Planning a trip to Italy? Then you need to read our Italian itinerary before you book a single thing.
The itinerary starts in Venice but you could easily adjust it and start in Rome. The 30 days is just a guideline and can be shortened or extended. Simply adjust the time in each place or leave something out. Click on the links for more information about each recommendation.
To really explore properly you need a car. If you don't have a car then leave out the smaller towns and focus on the big towns and cities, they can all be reached by train.
Our Italian itinerary starts in Venice. One tip before we start; postpone renting the car until after Venice - that will save you a bit of money as obviously a car won't be needed while in Venice. Also, book your car before you leave home in order to get the best rates - this is the company we always use.
I'd suggest at least three nights in Venice as that will give you enough time to see the main sights and some of the less well known ones too. You'll love nights in Venice, once the sun set and the lights come on it really is a magical time: far less crowded and the atmosphere is enchanting.
Venice is just the tip of the iceberg when it comes to the Veneto region, the region where Venice is located. Throughout the region you'll find quaint little villages, unforgettable scenery and much more - you could easily spend a month here.
Where to start? Well, our Veneto itinerary has all the best things to see in the Veneto and around Lake Garda so, pick the ones that appeal to you, and spend four nights/five days exploring - you'll find the itinerary here.
Perhaps spend a day in Bergamo and/or Milan - maybe even a day in each but then you'll need to adapt the itinerary a little.
I really love Bergamo's medieval old town on a hill - very special indeed. In Milan the highlights are the cathedral, La Scala, Galleria Vittorio Emmanuele and the Last Supper by Leonardo da Vinci. Of course there is great shopping too - here is our guide.
Base you yourself for three nights in Levanto, which is on the doorstep of the Cinque Terre and is the ideal base to explore. My Cinque Terre Guide explains why you should stay here rather than in one of the Cinque Terre villages. While here take a day trip to Portofino.
Leave the Cinque Terre and head to Tellaro on the Gulf of Poets. Its a gem of a town, one of the loveliest in Italy and it hasn't yet been discovered by tourists outside of Italy.
After that head off to Tuscany.
Include a night in Lucca (a stunning town), a day in Pisa and then 3 nights in Florence. While in Florence a day tour of the Tuscan winelands is a great idea. You can either do this yourself or take a tour.
Personally, I'd add a few more days (at the very least) in the Tuscan countryside - explore by bike or on foot to really appreciate Tuscany. Not sure where to begin? Well, here's one of the walks I love.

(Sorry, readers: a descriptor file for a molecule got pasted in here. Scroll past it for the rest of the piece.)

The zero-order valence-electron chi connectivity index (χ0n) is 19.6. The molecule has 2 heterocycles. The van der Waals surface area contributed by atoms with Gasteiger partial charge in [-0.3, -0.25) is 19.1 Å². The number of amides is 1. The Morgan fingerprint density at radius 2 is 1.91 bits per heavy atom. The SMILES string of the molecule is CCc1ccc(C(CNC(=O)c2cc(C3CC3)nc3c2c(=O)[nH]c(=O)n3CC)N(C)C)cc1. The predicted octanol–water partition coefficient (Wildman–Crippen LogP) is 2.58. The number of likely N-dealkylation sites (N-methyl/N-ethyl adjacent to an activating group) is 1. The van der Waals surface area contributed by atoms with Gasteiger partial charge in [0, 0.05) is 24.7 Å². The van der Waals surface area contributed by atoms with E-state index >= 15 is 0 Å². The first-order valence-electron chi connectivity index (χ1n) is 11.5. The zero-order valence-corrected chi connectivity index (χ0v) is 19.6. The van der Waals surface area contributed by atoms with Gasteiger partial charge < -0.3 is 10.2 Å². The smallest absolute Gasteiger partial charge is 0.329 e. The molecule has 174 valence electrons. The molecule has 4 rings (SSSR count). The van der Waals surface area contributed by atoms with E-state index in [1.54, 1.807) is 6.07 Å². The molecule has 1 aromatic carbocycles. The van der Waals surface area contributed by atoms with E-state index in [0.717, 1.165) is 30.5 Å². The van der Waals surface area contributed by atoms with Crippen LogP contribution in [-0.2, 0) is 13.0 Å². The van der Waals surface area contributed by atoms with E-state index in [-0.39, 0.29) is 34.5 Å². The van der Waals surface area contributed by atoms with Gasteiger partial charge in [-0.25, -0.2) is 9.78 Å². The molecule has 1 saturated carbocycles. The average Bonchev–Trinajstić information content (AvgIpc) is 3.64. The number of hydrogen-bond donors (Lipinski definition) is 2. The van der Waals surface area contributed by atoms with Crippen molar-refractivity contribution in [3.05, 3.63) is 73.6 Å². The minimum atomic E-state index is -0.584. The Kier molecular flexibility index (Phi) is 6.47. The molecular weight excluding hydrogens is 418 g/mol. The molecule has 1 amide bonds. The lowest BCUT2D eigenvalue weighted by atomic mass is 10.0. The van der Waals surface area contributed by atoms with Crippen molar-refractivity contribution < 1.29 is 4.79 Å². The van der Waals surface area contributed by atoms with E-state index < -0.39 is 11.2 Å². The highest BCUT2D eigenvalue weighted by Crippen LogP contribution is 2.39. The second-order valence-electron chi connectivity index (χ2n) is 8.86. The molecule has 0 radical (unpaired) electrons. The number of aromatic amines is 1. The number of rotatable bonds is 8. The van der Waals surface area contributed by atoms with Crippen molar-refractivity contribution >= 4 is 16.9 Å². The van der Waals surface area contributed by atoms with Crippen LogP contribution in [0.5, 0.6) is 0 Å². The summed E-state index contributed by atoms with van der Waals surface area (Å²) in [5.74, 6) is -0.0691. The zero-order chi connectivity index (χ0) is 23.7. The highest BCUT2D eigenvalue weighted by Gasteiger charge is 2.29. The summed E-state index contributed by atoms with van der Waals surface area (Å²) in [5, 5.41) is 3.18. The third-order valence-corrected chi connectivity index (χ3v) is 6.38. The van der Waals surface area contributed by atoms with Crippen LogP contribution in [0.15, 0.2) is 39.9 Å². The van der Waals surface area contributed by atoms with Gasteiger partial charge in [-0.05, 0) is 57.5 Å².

If you've the time, a fabulous add-on would be Le Marche - it's one of Italy's best kept secrets. Here are some of the places you might want to visit.
Next it is Rome. Spend at least three nights here, although longer is always better when it comes to Rome.
When in Rome I always stay in Trastevere at the Santa Maria. Their breakfasts, under the orange trees, are unforgettable.
For dinner try the Tramjazz - a great view of the city and the food is good too. If you would like a restaurant with an amazing view then it's hard to beat the Aroma near the Colosseum. Otherwise try La Nduja.
Besides the obvious tourist attractions spend a morning at the Campo dei Fiori and a day of eating and shopping as suggested in our guide.
You've now seven days to visit the Amalfi Coast and the Island of Capri. Here's more on the towns and islands you don't want to miss.
Perhaps save a couple of days to make a trip down to the Cilento area too - it is an undiscovered paradise filled with picturesque villages, beautiful beaches, ancient cities and a little village where the only inhabitant would love for you to keep him company. Read more about the Cilento here.
After that return to Rome or Venice (whichever you are leaving from).
If you have more time, or want to leave out something in order to explore Southern Italy, then here are a few ideas on places to see.
Also, have a look at our guide to the south - it covers everywhere from Calabria, to Sicily to Sardinia and the in-betweens - you should find somewhere to capture your heart.
The south is truly like that. It captures your heart in an instance and I have to admit that I have fallen victim to its charms. We are seriously thinking of retiring somewhere in the south oneday.
Why do I love the south of Italy so much? Here's the answer!